My Journey to OK

seattle4_cmcclintock.png

In hopes of empowering others who have deeply struggled and erasing the stigma associated with mental illness, I’m sharing my journey through depression. And how I came out on the other side.


Can you remember the last time you felt so happy that you were literally beaming? So happy that you smiled at strangers, and they smiled back because your joy was so contagious?

How long ago was that? Hours? Days? Months? For me, it was years.

It wasn’t until that I started seeing a therapist that I realized I couldn’t recall the last time I felt happiness that radiated from my core. Really, I had no recent memories that I could categorize as happy. Not even content.

Sure, there were a lot of moments that I enjoyed. I managed to make incredible memories that I continue to hold close to my heart. But, despite the list of incredible accomplishments, adventures and friendships — I didn’t feel happy. In fact, I didn’t feel anything at all.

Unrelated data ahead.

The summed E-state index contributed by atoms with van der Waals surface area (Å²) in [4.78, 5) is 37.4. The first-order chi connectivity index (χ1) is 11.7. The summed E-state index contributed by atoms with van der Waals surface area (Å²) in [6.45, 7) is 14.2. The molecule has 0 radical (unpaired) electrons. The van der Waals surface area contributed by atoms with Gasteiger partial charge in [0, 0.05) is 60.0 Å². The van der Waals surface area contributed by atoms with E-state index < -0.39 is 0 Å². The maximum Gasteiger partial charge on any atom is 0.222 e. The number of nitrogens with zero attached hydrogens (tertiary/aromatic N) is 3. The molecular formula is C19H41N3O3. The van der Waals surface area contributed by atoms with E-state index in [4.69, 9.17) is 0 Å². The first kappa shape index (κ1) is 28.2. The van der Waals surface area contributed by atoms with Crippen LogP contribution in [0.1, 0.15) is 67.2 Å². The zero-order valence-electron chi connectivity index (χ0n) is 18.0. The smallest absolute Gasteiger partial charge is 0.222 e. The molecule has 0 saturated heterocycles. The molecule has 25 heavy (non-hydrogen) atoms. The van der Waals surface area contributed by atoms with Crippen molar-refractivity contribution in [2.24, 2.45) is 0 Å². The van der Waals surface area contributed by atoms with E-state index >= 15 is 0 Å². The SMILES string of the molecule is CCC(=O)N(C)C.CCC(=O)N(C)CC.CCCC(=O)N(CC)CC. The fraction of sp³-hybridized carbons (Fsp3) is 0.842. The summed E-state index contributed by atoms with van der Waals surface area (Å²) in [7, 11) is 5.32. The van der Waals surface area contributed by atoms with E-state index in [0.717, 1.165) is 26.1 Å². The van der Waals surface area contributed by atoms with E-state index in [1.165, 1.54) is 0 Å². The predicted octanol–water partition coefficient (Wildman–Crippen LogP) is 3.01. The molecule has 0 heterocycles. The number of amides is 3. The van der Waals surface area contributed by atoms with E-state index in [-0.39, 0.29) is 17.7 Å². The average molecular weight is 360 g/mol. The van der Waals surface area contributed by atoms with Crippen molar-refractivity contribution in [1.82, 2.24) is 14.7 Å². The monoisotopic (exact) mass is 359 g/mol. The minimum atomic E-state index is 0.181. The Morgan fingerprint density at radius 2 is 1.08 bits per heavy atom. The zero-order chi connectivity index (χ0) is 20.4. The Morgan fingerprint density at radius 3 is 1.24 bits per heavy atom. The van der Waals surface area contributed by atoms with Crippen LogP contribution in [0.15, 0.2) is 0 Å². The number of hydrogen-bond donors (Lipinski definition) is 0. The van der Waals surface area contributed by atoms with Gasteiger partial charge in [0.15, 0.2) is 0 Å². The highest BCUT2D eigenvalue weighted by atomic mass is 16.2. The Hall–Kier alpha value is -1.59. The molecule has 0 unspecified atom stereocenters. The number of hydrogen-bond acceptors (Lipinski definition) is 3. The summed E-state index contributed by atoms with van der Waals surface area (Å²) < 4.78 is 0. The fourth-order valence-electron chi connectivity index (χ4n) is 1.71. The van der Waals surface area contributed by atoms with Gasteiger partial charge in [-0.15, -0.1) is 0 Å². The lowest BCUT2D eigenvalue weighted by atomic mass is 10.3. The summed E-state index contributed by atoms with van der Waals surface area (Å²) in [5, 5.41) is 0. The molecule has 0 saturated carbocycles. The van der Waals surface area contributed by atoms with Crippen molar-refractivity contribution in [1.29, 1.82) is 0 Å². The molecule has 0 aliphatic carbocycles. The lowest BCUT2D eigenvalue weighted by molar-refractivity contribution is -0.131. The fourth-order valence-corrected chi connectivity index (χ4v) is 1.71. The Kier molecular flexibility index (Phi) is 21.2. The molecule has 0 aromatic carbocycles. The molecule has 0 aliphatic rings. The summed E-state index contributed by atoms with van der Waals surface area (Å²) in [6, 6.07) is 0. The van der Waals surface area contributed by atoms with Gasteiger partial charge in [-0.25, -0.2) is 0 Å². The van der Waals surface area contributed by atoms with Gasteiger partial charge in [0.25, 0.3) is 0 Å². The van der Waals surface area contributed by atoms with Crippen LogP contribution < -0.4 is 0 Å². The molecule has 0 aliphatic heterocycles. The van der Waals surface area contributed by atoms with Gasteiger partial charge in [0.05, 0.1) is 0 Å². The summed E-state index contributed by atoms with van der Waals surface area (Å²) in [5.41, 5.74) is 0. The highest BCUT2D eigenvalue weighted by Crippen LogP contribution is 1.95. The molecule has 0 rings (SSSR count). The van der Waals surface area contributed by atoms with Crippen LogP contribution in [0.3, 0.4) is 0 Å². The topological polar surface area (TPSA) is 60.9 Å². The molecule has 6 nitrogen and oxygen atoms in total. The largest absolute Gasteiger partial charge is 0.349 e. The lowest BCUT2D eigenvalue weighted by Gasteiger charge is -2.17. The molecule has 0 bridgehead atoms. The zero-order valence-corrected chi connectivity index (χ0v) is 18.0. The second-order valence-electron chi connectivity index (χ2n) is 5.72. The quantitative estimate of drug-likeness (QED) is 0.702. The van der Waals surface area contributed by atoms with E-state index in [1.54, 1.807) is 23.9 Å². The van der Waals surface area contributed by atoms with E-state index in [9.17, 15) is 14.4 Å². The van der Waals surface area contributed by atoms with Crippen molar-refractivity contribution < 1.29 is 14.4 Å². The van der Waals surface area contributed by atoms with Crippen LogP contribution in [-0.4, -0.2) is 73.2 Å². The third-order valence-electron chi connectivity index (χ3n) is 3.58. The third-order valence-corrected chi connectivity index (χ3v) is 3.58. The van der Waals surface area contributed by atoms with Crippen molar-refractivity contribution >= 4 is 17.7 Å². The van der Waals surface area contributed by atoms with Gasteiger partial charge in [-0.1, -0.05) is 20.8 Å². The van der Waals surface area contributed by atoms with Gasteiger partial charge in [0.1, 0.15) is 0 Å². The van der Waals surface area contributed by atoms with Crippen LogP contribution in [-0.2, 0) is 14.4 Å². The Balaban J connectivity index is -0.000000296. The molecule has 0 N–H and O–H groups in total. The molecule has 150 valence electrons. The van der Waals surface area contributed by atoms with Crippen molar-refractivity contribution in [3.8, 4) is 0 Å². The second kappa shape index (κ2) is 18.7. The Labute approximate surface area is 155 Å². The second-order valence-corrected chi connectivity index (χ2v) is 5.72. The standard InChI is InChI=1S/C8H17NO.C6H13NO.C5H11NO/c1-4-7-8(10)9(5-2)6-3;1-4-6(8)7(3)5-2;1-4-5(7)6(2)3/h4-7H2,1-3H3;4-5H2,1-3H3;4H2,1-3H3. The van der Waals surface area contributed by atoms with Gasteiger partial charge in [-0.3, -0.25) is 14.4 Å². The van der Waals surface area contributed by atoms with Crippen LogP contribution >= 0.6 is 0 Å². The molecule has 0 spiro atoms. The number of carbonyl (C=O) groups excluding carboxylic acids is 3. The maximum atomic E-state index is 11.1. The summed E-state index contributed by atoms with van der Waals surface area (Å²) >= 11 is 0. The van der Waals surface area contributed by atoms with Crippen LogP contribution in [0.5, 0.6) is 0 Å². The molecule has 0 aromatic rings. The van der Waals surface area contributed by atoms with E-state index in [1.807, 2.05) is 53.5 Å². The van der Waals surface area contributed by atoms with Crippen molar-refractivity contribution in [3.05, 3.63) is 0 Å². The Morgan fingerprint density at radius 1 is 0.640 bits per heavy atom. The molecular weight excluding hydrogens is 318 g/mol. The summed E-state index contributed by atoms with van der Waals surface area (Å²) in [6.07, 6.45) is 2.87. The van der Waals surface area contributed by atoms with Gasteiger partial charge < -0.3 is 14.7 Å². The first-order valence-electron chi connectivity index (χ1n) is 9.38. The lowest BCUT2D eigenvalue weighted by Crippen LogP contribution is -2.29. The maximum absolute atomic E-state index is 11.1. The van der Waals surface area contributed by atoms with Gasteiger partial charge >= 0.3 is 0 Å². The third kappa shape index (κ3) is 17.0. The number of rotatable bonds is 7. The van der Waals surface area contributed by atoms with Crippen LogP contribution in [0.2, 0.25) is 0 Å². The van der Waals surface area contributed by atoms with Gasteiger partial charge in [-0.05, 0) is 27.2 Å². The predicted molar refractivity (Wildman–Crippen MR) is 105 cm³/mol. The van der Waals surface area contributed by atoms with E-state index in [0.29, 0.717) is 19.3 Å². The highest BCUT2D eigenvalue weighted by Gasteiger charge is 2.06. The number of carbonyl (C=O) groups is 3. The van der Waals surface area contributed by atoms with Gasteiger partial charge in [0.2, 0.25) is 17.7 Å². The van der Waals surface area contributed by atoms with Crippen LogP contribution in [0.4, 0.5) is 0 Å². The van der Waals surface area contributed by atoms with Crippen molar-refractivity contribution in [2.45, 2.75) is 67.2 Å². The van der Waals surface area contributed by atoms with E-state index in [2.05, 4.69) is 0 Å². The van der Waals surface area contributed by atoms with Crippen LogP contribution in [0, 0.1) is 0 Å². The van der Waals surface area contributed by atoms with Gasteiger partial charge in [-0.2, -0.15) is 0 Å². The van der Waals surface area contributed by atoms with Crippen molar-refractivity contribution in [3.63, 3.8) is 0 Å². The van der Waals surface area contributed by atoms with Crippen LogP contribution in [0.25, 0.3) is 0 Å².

Have you ever seen something sink in water? Slowly at first (if it’s porous), and then all at once? That is what happened to me.

seattle3_cmcclintock_depression

I slowly began to slip beneath the surface of a deep, dark, expansive lake. So slowly that even I didn’t notice it was happening. Every day I just sank a tiny bit deeper, until I was completely submerged in the frigid, dark abyss. So deeply submerged that returning to the surface, to who I used to be, seemed like an unimaginable task. Over time, I became paralyzed in the deep, freezing waters of depression. The undercurrent of what was expected of me by my family, friends, co-workers, and even strangers, pushed me further into paralysis.

In fleeting moments of vulnerability (a feeling I had all but stonewalled out of my life), I tried to reach out to those I was still close with. It was impossible. I had become so removed from all emotion, from myself, that I didn’t know how to describe what was happening to me.

Over time, I found a solution to this “vulnerability” nonsense. I just stopped offering any personal details about my life to anyone. Ever. I focused my conversations on the people I was with — if I even talked at all.

The paralysis brought on by the freeze of depression also took a toll on my self-worth in a big way. I felt an ever-increasing sense that my interests, opinions and life events were incredibly uninteresting to those I shared them with. (This was something I constructed in my mind, and probably wasn’t as true as I felt it was.)

There were times where I felt like I was trapped underneath a frozen lake. I could see people looking at me, wondering what was wrong. Instead of breaking through the ice, I let the freezing water fill my lungs and began the descent back into depression.